Cardiovascular autonomic reflexes in brain infarction.
Increased sympathetic activity is associated with cardiovascular complications in stroke, but the role of the parasympathetic nervous system has not been carefully outlined. In the present study our purpose was to assess quantitatively autonomic cardiovascular disturbances in brain infarction by measuring cardiovascular autonomic reflexes.
We studied the autonomic regulation of cardiovascular functions prospectively in 40 patients with brain infarction (acute phase, 1 month, and 6 months) and in 55 healthy control subjects by recording heart rate and blood pressure responses to normal and deep breathing, the Valsalva maneuver, tilting, and isometric work.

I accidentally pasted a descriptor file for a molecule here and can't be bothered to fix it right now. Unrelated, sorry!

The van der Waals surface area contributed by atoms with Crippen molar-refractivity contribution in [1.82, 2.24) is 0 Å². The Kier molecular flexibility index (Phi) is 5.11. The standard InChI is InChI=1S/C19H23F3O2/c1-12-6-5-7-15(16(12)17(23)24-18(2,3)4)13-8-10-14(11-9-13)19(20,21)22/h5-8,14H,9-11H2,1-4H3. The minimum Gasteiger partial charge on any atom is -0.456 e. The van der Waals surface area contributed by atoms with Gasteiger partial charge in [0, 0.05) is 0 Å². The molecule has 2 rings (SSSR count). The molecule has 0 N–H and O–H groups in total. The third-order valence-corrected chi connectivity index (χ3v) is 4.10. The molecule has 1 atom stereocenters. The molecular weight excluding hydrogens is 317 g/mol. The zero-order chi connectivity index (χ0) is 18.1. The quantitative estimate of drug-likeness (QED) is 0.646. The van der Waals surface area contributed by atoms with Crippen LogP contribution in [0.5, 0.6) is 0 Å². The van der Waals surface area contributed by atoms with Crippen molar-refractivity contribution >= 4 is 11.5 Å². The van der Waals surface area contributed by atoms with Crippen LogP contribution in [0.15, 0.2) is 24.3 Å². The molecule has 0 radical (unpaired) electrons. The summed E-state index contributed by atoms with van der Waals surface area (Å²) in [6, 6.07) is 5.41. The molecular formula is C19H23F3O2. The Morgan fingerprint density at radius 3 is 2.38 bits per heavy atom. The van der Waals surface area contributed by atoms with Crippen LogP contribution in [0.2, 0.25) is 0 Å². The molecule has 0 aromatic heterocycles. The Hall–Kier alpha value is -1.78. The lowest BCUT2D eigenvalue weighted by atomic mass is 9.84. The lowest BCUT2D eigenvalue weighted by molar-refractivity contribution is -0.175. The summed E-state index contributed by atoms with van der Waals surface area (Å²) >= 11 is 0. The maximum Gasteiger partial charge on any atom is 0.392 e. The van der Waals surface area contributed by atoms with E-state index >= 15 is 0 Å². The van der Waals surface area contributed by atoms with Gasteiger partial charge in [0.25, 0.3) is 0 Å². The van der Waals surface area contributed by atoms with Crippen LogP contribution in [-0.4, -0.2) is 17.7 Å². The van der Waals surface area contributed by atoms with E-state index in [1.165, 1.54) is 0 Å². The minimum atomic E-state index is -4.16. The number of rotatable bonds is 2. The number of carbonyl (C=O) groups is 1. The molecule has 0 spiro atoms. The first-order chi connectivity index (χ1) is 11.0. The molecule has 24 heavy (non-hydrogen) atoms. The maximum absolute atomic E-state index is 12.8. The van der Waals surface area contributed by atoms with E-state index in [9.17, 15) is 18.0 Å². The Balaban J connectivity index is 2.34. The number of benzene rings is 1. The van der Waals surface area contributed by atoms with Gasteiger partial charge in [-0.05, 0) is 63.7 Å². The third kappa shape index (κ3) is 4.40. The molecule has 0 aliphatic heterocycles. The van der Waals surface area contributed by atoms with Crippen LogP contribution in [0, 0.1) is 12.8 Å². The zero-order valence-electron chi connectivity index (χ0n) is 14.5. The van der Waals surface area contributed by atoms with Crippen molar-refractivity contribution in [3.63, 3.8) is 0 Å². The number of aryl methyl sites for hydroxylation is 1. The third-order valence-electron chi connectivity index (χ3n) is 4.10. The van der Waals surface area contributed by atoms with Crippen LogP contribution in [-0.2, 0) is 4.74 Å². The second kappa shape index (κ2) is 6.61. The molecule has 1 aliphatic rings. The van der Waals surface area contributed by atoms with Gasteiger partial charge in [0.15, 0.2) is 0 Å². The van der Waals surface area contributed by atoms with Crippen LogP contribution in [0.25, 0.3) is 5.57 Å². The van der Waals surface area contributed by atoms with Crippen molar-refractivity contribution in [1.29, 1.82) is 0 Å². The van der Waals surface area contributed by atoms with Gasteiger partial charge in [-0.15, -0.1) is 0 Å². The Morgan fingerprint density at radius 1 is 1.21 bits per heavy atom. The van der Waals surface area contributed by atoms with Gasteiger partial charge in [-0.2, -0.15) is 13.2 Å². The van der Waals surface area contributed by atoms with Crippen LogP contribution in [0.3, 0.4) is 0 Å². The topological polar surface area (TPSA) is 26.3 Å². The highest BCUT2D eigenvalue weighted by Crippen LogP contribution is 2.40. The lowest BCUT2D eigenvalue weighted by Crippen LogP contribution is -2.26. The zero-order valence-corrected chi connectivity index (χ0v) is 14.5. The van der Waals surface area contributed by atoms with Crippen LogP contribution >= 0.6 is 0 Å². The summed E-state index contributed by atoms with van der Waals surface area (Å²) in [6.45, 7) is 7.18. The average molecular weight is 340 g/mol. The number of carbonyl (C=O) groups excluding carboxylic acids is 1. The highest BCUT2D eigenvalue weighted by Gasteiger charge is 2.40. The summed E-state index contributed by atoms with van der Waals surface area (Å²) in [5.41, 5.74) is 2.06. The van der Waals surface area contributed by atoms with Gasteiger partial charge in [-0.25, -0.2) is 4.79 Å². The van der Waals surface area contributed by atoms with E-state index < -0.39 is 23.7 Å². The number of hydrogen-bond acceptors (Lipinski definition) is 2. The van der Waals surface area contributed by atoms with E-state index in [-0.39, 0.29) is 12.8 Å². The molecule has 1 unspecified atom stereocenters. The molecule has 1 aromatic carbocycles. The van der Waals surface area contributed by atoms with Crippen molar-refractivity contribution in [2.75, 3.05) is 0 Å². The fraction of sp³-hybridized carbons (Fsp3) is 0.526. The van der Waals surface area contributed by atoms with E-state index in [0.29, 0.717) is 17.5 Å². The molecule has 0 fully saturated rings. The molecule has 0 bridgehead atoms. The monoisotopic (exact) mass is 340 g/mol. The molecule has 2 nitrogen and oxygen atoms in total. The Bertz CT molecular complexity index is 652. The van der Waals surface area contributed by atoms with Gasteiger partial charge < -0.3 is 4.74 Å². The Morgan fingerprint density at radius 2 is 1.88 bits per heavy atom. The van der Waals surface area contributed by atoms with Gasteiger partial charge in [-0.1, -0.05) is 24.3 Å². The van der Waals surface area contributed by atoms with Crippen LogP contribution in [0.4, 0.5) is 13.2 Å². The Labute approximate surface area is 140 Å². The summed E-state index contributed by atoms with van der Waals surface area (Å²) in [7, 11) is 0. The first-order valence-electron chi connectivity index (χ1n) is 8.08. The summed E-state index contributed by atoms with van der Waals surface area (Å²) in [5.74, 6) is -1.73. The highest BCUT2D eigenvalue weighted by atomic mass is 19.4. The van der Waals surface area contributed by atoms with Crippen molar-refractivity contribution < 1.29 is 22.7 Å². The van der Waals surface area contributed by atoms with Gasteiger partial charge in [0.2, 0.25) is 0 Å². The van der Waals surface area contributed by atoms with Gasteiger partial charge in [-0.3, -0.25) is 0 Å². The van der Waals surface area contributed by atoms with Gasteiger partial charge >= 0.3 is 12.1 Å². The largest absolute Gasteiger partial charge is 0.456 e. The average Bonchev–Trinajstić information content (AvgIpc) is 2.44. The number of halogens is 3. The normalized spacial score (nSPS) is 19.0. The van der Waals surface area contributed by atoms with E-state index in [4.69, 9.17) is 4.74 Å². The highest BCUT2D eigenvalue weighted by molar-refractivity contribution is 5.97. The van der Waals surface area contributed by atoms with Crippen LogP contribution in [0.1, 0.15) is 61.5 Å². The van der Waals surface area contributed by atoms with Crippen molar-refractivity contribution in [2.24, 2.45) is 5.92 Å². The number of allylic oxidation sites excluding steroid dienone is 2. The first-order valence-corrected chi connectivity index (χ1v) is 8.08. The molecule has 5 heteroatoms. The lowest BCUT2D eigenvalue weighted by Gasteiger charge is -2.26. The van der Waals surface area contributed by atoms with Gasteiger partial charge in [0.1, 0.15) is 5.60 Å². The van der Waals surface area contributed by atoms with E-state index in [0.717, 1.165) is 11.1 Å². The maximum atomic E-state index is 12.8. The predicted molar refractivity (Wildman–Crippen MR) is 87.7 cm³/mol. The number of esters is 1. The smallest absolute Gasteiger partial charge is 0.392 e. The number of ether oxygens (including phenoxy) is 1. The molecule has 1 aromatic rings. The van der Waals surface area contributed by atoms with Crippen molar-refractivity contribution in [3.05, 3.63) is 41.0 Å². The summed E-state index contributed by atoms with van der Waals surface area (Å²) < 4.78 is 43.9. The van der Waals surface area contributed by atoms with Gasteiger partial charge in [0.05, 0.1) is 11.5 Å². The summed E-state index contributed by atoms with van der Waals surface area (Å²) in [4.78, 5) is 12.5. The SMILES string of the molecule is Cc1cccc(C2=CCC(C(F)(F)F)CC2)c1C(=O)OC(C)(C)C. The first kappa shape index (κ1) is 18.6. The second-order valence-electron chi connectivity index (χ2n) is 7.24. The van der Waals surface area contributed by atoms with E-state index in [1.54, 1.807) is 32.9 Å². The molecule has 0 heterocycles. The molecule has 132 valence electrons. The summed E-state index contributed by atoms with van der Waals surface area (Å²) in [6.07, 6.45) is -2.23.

In the acute phase, heart rate responses to normal breathing, deep breathing, the Valsalva maneuver, and tilting were significantly (P < .05) impaired in both hemispheric and brain stem infarctions, thus indicating hypofunction of the parasympathetic nervous system. At 1 month heart rate responses to normal breathing (brain stem, P < .05), the Valsalva maneuver (brain stem, P < .01), and tilting (hemispheric, P < .05) were still significantly lower than those of the control subjects, but at 6 months significant suppression of the response was found only in tilting (hemispheric, P < .05).
These findings suggest that in addition to the previously well-established sympathetic hyperfunction, brain infarction also seems to cause parasympathetic hypofunction, brain which may be involved in cardiovascular and other known manifestations of autonomic failure associated with stroke.
- Copyright © 1994 by American Heart Association